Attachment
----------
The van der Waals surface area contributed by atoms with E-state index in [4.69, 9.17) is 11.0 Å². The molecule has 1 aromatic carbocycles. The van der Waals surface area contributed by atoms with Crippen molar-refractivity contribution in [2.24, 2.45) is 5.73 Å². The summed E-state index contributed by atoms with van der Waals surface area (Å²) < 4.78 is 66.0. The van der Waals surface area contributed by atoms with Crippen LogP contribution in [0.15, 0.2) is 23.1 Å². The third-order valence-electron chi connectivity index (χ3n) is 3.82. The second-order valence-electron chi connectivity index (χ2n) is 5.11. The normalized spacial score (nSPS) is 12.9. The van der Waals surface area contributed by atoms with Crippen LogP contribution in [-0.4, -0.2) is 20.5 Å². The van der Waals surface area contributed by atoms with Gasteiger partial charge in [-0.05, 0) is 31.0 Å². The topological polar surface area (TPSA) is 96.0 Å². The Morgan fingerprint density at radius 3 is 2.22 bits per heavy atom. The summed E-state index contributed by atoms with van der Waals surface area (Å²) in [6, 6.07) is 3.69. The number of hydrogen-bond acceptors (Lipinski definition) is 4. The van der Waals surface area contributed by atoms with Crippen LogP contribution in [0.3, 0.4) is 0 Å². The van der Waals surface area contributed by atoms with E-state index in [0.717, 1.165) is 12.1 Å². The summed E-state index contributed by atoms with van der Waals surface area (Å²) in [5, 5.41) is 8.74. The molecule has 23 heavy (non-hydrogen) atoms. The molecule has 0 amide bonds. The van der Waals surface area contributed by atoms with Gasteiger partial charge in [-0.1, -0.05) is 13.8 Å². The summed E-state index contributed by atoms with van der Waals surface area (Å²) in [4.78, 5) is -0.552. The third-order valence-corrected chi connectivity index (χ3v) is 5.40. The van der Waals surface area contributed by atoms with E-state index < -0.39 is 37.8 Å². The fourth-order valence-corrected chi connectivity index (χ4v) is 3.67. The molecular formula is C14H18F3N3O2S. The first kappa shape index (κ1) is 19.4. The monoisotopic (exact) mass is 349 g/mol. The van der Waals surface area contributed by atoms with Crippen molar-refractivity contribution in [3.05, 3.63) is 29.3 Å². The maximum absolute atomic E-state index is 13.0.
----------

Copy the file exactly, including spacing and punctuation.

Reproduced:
The van der Waals surface area contributed by atoms with E-state index in [4.69, 9.17) is 11.0 Å². The molecule has 1 aromatic carbocycles. The van der Waals surface area contributed by atoms with Crippen molar-refractivity contribution in [2.24, 2.45) is 5.73 Å². The summed E-state index contributed by atoms with van der Waals surface area (Å²) < 4.78 is 66.0. The van der Waals surface area contributed by atoms with Crippen LogP contribution in [0.15, 0.2) is 23.1 Å². The third-order valence-electron chi connectivity index (χ3n) is 3.82. The second-order valence-electron chi connectivity index (χ2n) is 5.11. The normalized spacial score (nSPS) is 12.9. The van der Waals surface area contributed by atoms with Crippen LogP contribution in [-0.4, -0.2) is 20.5 Å². The van der Waals surface area contributed by atoms with Gasteiger partial charge in [-0.05, 0) is 31.0 Å². The topological polar surface area (TPSA) is 96.0 Å². The Morgan fingerprint density at radius 3 is 2.22 bits per heavy atom. The summed E-state index contributed by atoms with van der Waals surface area (Å²) in [6, 6.07) is 3.69. The number of hydrogen-bond acceptors (Lipinski definition) is 4. The van der Waals surface area contributed by atoms with Crippen LogP contribution in [0.3, 0.4) is 0 Å². The van der Waals surface area contributed by atoms with E-state index in [0.717, 1.165) is 12.1 Å². The summed E-state index contributed by atoms with van der Waals surface area (Å²) in [5, 5.41) is 8.74. The molecule has 23 heavy (non-hydrogen) atoms. The molecule has 0 amide bonds. The van der Waals surface area contributed by atoms with Gasteiger partial charge in [-0.1, -0.05) is 13.8 Å². The summed E-state index contributed by atoms with van der Waals surface area (Å²) in [4.78, 5) is -0.552. The third-order valence-corrected chi connectivity index (χ3v) is 5.40. The van der Waals surface area contributed by atoms with E-state index < -0.39 is 37.8 Å². The fourth-order valence-corrected chi connectivity index (χ4v) is 3.67. The molecular formula is C14H18F3N3O2S. The first kappa shape index (κ1) is 19.4. The monoisotopic (exact) mass is 349 g/mol. The van der Waals surface area contributed by atoms with Crippen molar-refractivity contribution in [3.05, 3.63) is 29.3 Å². The maximum absolute atomic E-state index is 13.0.